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Elastic Search Update by Query with Ingest Pipeline

shubho profile image Shubhojyoti Originally published at shubho.dev ・5 min read

I should start with a confession. I love Elasticsearch. It feels fantastic to feed it any document and then search even the precise terms out of it. However, when I started creating and managing a cluster at work, it was a nightmare. I was a beginner, so lots of concepts took time to sink in. Most of the tutorials I found online were of version 1.x-2.x but ES was already at 5.x and just about started the 6.x line. The initial cluster was created on 2.x version and to upgrade it to latest 6.x line required an upgrade first to 5.x line and then finally to the 6.x line.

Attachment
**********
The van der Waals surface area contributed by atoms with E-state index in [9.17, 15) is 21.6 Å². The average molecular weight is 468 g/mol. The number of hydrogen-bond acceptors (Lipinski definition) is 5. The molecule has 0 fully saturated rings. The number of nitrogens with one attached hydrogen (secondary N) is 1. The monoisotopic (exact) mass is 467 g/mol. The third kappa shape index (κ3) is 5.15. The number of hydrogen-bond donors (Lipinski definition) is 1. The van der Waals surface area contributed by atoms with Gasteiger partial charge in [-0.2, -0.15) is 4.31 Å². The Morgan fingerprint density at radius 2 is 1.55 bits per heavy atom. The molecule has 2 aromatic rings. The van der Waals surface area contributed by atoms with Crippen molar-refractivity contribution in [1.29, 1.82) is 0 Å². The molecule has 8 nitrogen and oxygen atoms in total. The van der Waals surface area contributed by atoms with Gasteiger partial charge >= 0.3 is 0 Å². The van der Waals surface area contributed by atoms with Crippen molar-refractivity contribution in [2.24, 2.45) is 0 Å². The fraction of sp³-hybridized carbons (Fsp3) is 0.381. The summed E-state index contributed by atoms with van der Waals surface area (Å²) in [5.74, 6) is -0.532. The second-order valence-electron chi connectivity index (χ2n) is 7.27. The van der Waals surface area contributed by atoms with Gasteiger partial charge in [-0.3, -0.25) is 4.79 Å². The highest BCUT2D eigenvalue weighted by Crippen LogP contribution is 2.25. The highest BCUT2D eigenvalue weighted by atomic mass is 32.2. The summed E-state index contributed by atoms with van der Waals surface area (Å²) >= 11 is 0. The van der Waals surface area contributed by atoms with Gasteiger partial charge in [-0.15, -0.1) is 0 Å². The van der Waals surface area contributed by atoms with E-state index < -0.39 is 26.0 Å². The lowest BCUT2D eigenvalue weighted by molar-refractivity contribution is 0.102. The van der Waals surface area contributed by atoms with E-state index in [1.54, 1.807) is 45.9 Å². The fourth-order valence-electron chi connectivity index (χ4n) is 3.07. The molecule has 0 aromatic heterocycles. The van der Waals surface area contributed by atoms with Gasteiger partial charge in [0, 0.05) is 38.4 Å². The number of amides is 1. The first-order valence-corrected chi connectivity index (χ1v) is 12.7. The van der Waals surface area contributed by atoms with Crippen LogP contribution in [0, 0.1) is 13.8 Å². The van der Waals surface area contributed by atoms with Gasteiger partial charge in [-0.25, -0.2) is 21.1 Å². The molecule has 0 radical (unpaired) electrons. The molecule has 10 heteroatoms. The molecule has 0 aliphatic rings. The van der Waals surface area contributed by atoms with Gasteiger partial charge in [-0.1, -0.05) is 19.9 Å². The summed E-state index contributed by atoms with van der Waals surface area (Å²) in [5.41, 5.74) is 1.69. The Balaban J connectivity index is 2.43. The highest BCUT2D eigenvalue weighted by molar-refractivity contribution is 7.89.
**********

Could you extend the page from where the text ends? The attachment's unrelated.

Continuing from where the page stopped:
Since it was still just 1 month into the data feeding the data was not that huge, and the upgrades took 2-3 days (due to the reindexing involved). Our cluster is both index and query heavy. However, indexing is on a best-effort basis. The entire pipeline allows the system to index at various times four to five times. So as I was reindexing and upgrading my cluster, new data was still coming in the old cluster. Once the reindexing completed, I did another reindexing with only the new data. Also, any further data during this reindex was just thrown off. Because each indexing pipeline has around 5 tries at various intervals, eventually the dropped data came back into the new system.

The above process is easy when the overall data load in the cluster is less. Currently, our cluster now has around 15TB worth of data spanning a year, and it supports 3 different systems. Reindexing these days is out of the question. Most of the indices are hot and continuously being used.

Recently I had a requirement of updating a field of a couple of indices with a different value. Now the good thing was it didn’t need a change in the mapping. The field type did not change. It was just the data that needed to be updated.